SARS-CoV-2 vaccination in solid organ transplant recipients is associated with suboptimal immune response and risk for breakthrough infection. It is not known whether they are at risk of severe post-vaccine breakthrough infections in the presence of SARSCoV-2 variant of concern. We describe a case series of four fully vaccinated solid organ transplant recipients who developed SARS-CoV-2 variants of concern breakthrough infections. Three patients received BNT162b2 mRNA (Pfizer-BioNTech) and one patient received ChAdOx1 (AZD12220) COVID-19 vaccines. The patients were infected with SARS-CoV-2 variants circulating in Saudi Arabia. Two patients were infected with Alpha variant and had severe pneumonia requiring intensive care admission and ventilatory support and subsequently died. The other two patients recovered; one patient was infected with Beta variant required low supplemental oxygen via nasal flow and the other patient was infected with Delta variant and required high supplemental oxygen nasal flow. Younger patients had a better outcome than older patients. Future large studies are required to confirm our observations and to compare the different vaccine efficacy among solid organ transplants in the era of SARS-CoV-2 variants of concern.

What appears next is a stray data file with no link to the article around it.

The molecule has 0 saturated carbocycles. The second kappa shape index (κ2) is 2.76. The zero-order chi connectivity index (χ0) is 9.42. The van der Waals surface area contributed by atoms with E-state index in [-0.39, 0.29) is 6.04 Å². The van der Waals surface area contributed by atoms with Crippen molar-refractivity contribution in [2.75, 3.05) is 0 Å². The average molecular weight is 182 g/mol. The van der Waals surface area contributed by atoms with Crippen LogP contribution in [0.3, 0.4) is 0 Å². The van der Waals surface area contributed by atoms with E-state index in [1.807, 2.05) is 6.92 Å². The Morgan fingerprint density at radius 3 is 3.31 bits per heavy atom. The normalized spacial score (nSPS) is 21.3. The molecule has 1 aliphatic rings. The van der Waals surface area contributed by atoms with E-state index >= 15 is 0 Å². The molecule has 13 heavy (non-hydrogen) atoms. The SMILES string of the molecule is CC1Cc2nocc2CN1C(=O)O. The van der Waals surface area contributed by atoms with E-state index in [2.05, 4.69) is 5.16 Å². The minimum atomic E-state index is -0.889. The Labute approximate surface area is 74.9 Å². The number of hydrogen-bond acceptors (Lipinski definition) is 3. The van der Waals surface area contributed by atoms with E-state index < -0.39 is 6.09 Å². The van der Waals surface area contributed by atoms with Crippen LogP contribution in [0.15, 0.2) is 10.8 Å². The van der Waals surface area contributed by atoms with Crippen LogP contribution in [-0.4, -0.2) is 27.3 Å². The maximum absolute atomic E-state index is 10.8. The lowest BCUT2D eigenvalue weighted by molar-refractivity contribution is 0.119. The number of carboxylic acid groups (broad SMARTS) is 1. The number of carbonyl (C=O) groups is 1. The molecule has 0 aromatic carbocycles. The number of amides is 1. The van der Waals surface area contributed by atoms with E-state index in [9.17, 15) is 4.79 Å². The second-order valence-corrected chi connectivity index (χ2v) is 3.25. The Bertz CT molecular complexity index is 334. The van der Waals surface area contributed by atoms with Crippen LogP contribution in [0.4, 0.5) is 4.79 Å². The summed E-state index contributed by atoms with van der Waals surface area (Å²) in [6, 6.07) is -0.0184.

Subject(s)
COVID-19 , Organ Transplantation , COVID-19 Vaccines , Humans , SARS-CoV-2
7.
J Infect Public Health ; 14(9): 1139-1143, 2021 Sep.
Article in English | MEDLINE | ID: covidwho-1338435

ABSTRACT